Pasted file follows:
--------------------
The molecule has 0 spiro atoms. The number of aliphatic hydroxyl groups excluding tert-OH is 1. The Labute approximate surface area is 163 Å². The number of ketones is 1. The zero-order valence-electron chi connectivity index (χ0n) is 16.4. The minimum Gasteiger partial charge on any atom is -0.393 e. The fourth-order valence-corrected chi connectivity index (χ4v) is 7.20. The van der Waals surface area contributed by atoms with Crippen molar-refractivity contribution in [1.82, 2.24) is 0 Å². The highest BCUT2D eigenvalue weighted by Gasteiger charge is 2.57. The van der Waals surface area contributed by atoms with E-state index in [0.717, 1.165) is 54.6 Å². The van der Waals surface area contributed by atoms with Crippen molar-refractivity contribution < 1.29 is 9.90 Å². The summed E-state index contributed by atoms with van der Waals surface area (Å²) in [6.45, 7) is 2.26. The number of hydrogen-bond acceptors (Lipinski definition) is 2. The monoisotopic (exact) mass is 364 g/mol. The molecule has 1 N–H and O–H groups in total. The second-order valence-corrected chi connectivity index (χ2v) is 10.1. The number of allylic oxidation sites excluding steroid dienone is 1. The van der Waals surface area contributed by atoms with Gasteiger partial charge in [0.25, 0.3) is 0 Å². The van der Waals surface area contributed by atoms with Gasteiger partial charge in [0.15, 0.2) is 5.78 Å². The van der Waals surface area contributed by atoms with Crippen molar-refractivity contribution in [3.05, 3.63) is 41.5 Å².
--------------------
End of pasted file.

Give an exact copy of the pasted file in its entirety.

The molecule has 0 spiro atoms. The number of aliphatic hydroxyl groups excluding tert-OH is 1. The Labute approximate surface area is 163 Å². The number of ketones is 1. The zero-order valence-electron chi connectivity index (χ0n) is 16.4. The minimum Gasteiger partial charge on any atom is -0.393 e. The fourth-order valence-corrected chi connectivity index (χ4v) is 7.20. The van der Waals surface area contributed by atoms with Crippen molar-refractivity contribution in [1.82, 2.24) is 0 Å². The highest BCUT2D eigenvalue weighted by Gasteiger charge is 2.57. The van der Waals surface area contributed by atoms with E-state index in [0.717, 1.165) is 54.6 Å². The van der Waals surface area contributed by atoms with Crippen molar-refractivity contribution < 1.29 is 9.90 Å². The summed E-state index contributed by atoms with van der Waals surface area (Å²) in [6.45, 7) is 2.26. The number of hydrogen-bond acceptors (Lipinski definition) is 2. The monoisotopic (exact) mass is 364 g/mol. The molecule has 1 N–H and O–H groups in total. The second-order valence-corrected chi connectivity index (χ2v) is 10.1. The number of allylic oxidation sites excluding steroid dienone is 1. The van der Waals surface area contributed by atoms with Gasteiger partial charge in [0.25, 0.3) is 0 Å². The van der Waals surface area contributed by atoms with Gasteiger partial charge in [0.15, 0.2) is 5.78 Å². The van der Waals surface area contributed by atoms with Crippen molar-refractivity contribution in [3.05, 3.63) is 41.5 Å².